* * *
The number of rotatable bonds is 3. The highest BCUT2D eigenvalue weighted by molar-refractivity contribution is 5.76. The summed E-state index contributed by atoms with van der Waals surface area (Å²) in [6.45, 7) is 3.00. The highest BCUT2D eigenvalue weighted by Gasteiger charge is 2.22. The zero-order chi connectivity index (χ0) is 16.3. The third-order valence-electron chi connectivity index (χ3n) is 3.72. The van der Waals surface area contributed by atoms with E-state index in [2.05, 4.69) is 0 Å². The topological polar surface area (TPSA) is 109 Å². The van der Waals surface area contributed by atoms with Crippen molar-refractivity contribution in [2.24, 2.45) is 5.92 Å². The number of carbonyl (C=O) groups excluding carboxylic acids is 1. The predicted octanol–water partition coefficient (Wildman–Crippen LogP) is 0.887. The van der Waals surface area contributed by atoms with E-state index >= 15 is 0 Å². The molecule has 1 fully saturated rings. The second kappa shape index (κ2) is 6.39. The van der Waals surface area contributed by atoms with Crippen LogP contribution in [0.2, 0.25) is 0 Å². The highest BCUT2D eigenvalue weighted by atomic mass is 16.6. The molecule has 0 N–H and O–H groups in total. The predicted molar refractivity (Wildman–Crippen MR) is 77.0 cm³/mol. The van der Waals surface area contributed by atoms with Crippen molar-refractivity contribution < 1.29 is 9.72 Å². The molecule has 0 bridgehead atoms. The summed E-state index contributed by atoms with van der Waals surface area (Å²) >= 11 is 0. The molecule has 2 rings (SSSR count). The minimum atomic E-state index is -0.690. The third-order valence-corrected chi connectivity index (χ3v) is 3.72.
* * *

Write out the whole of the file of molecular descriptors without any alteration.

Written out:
The number of rotatable bonds is 3. The highest BCUT2D eigenvalue weighted by molar-refractivity contribution is 5.76. The summed E-state index contributed by atoms with van der Waals surface area (Å²) in [6.45, 7) is 3.00. The highest BCUT2D eigenvalue weighted by Gasteiger charge is 2.22. The zero-order chi connectivity index (χ0) is 16.3. The third-order valence-electron chi connectivity index (χ3n) is 3.72. The van der Waals surface area contributed by atoms with E-state index in [2.05, 4.69) is 0 Å². The topological polar surface area (TPSA) is 109 Å². The van der Waals surface area contributed by atoms with Crippen molar-refractivity contribution in [2.24, 2.45) is 5.92 Å². The number of carbonyl (C=O) groups excluding carboxylic acids is 1. The predicted octanol–water partition coefficient (Wildman–Crippen LogP) is 0.887. The van der Waals surface area contributed by atoms with E-state index >= 15 is 0 Å². The molecule has 1 fully saturated rings. The second kappa shape index (κ2) is 6.39. The van der Waals surface area contributed by atoms with Crippen LogP contribution in [0.2, 0.25) is 0 Å². The highest BCUT2D eigenvalue weighted by atomic mass is 16.6. The molecule has 0 N–H and O–H groups in total. The predicted molar refractivity (Wildman–Crippen MR) is 77.0 cm³/mol. The van der Waals surface area contributed by atoms with Crippen molar-refractivity contribution < 1.29 is 9.72 Å². The molecule has 0 bridgehead atoms. The summed E-state index contributed by atoms with van der Waals surface area (Å²) >= 11 is 0. The molecule has 2 rings (SSSR count). The minimum atomic E-state index is -0.690. The third-order valence-corrected chi connectivity index (χ3v) is 3.72.